After Losing Her Husband In Combat, This Marine Widow Created A Veterans-Focused Business
The loss of a partner can completely derail a life. For young Brittney Hogan, that nearly happened, until she found her path out of the darkness.
Brittney was just 20 years old when she met, fell in love with, and married a young United States Marine named Hunter Hogan. When Hunter got stationed in North Carolina, the couple uprooted and moved there from their home in San Diego, committed to staying as close as possible even as Hunter got called up for service in Afghanistan. Just before he departed, Hunter told Brittney that he knew he'd be back with her soon, because he had her to come home to. But life had other plans.
Five months after they moved to North Carolina together, Brittney and Hunter were separately permanently, when Hunter was killed during his tour. Brittney became a widow at 22 years old.
"When you're finally by yourself, you're like, whoa, this is reality," Brittney says. It was a reality that she struggled to cope with for about a year, as she turned to alcohol and anti-anxiety medication that made it hard for her to get out into the world or hold down a job. Fortunately, Brittney eventually discovered the habit that would pull her back into the light: running.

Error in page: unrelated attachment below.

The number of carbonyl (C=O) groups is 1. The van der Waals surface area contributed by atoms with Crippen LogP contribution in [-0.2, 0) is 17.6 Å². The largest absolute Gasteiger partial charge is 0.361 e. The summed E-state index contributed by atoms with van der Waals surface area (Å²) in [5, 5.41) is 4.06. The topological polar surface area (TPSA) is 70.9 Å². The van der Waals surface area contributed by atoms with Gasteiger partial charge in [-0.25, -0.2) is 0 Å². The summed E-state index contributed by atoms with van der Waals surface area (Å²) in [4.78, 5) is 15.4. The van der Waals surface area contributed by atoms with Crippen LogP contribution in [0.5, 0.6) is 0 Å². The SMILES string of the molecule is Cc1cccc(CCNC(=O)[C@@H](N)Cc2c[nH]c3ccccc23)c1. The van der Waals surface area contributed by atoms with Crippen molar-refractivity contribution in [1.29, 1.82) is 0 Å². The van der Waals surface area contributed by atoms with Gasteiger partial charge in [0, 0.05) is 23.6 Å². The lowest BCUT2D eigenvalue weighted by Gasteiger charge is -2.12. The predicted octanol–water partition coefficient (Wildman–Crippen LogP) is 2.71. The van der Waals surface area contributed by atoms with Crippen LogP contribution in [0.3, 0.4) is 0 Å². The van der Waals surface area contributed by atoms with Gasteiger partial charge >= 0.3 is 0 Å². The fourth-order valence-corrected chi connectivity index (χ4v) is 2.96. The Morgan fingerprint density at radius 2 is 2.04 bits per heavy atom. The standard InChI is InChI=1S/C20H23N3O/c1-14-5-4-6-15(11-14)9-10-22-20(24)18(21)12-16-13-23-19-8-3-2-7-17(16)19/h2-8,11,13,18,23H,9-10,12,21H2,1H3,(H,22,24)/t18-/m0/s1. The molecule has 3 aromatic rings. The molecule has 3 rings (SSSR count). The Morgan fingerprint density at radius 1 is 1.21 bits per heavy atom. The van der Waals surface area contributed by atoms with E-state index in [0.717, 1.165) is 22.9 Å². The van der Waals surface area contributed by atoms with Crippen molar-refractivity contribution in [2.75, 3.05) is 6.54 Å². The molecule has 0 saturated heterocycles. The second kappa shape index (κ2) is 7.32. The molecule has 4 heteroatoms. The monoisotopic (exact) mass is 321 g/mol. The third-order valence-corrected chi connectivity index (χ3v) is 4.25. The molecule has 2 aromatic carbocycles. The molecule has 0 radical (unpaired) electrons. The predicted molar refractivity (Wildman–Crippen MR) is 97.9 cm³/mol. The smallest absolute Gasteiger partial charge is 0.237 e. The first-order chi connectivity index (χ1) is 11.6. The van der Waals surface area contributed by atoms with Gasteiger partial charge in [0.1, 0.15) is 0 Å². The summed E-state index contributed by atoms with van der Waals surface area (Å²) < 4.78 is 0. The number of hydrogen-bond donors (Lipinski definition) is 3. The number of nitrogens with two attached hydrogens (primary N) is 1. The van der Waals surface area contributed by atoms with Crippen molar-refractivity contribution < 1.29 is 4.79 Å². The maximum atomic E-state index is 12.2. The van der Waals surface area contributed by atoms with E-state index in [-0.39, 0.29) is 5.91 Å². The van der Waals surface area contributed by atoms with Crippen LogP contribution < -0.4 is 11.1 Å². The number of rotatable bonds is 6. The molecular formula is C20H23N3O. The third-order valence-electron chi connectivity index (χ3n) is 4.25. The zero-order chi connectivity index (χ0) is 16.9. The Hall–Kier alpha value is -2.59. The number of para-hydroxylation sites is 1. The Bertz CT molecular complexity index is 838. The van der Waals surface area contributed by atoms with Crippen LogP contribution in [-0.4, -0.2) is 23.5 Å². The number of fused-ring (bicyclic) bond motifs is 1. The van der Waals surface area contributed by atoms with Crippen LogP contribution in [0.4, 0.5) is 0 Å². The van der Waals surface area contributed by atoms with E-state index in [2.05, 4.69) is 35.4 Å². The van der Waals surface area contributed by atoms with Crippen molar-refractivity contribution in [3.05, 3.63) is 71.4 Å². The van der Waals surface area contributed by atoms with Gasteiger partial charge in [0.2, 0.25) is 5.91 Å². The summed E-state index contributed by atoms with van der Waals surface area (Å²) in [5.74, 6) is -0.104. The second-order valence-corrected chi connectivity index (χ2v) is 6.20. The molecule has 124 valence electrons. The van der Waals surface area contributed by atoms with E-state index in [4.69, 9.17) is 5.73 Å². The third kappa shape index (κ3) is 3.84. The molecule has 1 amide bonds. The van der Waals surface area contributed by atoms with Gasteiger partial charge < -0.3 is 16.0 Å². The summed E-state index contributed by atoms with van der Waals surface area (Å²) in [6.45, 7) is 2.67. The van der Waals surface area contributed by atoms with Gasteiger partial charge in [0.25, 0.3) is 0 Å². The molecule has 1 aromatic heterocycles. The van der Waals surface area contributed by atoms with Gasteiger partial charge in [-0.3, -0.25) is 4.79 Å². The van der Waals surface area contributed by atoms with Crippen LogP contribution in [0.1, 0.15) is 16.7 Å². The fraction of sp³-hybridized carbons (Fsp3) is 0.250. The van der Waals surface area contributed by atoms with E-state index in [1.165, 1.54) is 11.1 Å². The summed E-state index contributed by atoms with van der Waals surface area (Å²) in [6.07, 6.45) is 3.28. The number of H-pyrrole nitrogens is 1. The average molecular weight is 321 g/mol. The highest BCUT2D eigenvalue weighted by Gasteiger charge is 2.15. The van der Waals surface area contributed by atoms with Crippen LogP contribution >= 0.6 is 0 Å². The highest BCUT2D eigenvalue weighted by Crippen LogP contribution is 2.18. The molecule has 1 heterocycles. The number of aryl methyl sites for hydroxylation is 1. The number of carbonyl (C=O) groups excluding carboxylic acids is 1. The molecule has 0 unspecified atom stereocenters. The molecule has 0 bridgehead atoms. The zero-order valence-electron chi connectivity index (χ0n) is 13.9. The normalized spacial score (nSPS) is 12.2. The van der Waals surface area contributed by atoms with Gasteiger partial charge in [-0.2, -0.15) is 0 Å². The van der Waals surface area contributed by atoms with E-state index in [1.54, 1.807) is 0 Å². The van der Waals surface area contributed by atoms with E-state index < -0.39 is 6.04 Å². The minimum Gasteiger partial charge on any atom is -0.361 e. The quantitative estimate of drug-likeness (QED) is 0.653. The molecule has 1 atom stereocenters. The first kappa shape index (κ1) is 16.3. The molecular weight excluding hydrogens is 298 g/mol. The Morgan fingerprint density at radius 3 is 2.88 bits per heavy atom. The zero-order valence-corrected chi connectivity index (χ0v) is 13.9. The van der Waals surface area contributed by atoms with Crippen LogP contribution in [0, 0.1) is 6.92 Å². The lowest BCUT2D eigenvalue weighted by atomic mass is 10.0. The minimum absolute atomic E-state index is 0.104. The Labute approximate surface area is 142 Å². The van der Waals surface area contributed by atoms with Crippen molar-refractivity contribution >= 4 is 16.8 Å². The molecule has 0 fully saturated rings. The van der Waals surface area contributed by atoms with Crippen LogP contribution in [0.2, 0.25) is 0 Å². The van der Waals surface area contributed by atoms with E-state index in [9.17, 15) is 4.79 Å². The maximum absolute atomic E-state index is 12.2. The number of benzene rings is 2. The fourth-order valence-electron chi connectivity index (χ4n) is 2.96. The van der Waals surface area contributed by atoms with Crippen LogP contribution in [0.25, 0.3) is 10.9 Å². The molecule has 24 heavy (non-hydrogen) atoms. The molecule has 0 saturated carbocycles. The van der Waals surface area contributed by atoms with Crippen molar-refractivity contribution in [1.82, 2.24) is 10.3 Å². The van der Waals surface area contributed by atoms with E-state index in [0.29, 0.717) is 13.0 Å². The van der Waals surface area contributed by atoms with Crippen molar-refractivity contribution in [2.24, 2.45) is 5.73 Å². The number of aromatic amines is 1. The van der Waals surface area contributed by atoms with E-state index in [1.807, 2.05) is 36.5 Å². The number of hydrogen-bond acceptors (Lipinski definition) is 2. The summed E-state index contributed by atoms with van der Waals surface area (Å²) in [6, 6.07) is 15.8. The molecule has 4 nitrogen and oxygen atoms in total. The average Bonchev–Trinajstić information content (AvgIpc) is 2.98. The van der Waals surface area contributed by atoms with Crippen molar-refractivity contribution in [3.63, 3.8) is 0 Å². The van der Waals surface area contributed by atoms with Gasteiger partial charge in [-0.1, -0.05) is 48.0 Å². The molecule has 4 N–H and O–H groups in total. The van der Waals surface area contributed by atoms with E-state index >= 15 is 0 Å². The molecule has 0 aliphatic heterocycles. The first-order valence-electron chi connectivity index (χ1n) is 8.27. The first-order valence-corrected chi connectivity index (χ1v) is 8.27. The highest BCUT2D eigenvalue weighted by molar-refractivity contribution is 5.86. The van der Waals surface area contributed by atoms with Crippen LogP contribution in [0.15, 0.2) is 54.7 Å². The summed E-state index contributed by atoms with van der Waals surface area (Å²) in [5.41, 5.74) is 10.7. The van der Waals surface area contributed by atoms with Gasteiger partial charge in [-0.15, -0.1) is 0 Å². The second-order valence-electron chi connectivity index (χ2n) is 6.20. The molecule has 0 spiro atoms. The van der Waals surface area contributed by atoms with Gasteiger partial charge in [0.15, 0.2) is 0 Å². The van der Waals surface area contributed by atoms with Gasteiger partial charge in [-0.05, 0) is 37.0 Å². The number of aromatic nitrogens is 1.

Brittney moved back to San Diego, kept running, and by the end of her first year of training, she completed a half marathon.
She was hooked—and she also saw potential in her new passion, to allow her to help others. Spurred by her personal experience with the transformative power of fitness and wellness, Brittney created an apparel line called Virago Fitness. And Brittney made sure that her new business would honor her late husband's life: Virago employs mostly military veterans and their families, and a portion of the company's proceeds go to the HD Hogan Memorial Rodeo Scholarship Fund and the USO.
Thanks to Brittney's determination and will power, she has not only turned her life around, she's also created what will be a positive cycle of support for military families for years to come.